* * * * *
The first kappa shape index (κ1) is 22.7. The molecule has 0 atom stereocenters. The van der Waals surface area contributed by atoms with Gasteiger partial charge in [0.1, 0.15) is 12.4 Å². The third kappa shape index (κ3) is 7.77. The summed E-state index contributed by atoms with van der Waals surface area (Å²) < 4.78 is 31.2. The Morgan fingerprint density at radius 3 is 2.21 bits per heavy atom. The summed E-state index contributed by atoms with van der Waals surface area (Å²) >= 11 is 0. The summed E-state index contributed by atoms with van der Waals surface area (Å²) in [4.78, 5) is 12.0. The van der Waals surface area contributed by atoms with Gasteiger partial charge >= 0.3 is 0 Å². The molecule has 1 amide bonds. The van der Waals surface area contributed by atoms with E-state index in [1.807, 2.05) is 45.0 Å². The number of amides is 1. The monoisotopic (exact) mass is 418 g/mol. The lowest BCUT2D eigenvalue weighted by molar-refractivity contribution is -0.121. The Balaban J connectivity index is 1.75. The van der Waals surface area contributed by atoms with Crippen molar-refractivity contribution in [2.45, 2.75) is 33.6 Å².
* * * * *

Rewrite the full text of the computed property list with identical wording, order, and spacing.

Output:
The first kappa shape index (κ1) is 22.7. The molecule has 0 atom stereocenters. The van der Waals surface area contributed by atoms with Gasteiger partial charge in [0.1, 0.15) is 12.4 Å². The third kappa shape index (κ3) is 7.77. The summed E-state index contributed by atoms with van der Waals surface area (Å²) < 4.78 is 31.2. The Morgan fingerprint density at radius 3 is 2.21 bits per heavy atom. The summed E-state index contributed by atoms with van der Waals surface area (Å²) >= 11 is 0. The summed E-state index contributed by atoms with van der Waals surface area (Å²) in [4.78, 5) is 12.0. The van der Waals surface area contributed by atoms with Gasteiger partial charge >= 0.3 is 0 Å². The molecule has 1 amide bonds. The van der Waals surface area contributed by atoms with E-state index in [1.807, 2.05) is 45.0 Å². The number of amides is 1. The monoisotopic (exact) mass is 418 g/mol. The lowest BCUT2D eigenvalue weighted by molar-refractivity contribution is -0.121. The Balaban J connectivity index is 1.75. The van der Waals surface area contributed by atoms with Crippen molar-refractivity contribution in [2.45, 2.75) is 33.6 Å².